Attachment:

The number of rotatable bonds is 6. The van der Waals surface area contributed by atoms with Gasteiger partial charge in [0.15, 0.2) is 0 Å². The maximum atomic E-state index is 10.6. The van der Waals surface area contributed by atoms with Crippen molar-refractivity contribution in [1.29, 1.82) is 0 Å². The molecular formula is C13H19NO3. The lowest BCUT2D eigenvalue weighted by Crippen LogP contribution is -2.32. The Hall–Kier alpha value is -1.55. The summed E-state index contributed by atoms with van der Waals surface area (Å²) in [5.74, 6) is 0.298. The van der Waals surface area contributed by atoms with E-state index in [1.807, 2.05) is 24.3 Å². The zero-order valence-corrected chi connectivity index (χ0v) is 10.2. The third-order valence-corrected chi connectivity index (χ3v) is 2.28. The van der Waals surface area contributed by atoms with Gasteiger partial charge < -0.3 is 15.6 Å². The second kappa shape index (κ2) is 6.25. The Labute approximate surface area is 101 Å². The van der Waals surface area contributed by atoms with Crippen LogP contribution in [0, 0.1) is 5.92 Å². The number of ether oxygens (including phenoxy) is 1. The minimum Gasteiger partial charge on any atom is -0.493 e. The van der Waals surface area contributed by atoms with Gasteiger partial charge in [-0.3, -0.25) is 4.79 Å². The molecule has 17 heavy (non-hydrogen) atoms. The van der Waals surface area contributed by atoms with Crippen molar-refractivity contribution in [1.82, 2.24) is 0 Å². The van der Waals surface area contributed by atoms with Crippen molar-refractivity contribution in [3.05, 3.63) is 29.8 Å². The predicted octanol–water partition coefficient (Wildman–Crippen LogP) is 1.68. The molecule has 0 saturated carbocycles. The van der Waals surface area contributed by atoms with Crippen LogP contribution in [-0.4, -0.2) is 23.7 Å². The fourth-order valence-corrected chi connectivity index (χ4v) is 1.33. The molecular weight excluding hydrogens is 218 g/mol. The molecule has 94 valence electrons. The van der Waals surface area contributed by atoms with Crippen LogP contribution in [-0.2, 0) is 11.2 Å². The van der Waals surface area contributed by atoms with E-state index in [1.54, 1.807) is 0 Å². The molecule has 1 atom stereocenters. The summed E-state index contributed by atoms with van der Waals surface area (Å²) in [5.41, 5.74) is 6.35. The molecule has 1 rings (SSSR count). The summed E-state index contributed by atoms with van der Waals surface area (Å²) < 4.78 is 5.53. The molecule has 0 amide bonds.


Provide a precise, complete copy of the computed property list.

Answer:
The number of rotatable bonds is 6. The van der Waals surface area contributed by atoms with Gasteiger partial charge in [0.15, 0.2) is 0 Å². The maximum atomic E-state index is 10.6. The van der Waals surface area contributed by atoms with Crippen molar-refractivity contribution in [1.29, 1.82) is 0 Å². The molecular formula is C13H19NO3. The lowest BCUT2D eigenvalue weighted by Crippen LogP contribution is -2.32. The Hall–Kier alpha value is -1.55. The summed E-state index contributed by atoms with van der Waals surface area (Å²) in [5.74, 6) is 0.298. The van der Waals surface area contributed by atoms with E-state index in [1.807, 2.05) is 24.3 Å². The zero-order valence-corrected chi connectivity index (χ0v) is 10.2. The third-order valence-corrected chi connectivity index (χ3v) is 2.28. The van der Waals surface area contributed by atoms with Gasteiger partial charge < -0.3 is 15.6 Å². The second kappa shape index (κ2) is 6.25. The Labute approximate surface area is 101 Å². The van der Waals surface area contributed by atoms with Crippen LogP contribution in [0, 0.1) is 5.92 Å². The number of ether oxygens (including phenoxy) is 1. The minimum Gasteiger partial charge on any atom is -0.493 e. The van der Waals surface area contributed by atoms with Gasteiger partial charge in [-0.3, -0.25) is 4.79 Å². The molecule has 17 heavy (non-hydrogen) atoms. The van der Waals surface area contributed by atoms with Crippen molar-refractivity contribution in [1.82, 2.24) is 0 Å². The van der Waals surface area contributed by atoms with Crippen molar-refractivity contribution in [3.05, 3.63) is 29.8 Å². The predicted octanol–water partition coefficient (Wildman–Crippen LogP) is 1.68. The molecule has 0 saturated carbocycles. The van der Waals surface area contributed by atoms with Crippen LogP contribution in [-0.4, -0.2) is 23.7 Å². The fourth-order valence-corrected chi connectivity index (χ4v) is 1.33. The molecular weight excluding hydrogens is 218 g/mol. The molecule has 94 valence electrons. The van der Waals surface area contributed by atoms with Crippen LogP contribution in [-0.2, 0) is 11.2 Å². The van der Waals surface area contributed by atoms with E-state index in [1.54, 1.807) is 0 Å². The molecule has 1 atom stereocenters. The summed E-state index contributed by atoms with van der Waals surface area (Å²) in [5.41, 5.74) is 6.35. The molecule has 1 rings (SSSR count). The summed E-state index contributed by atoms with van der Waals surface area (Å²) < 4.78 is 5.53. The molecule has 0 amide bonds.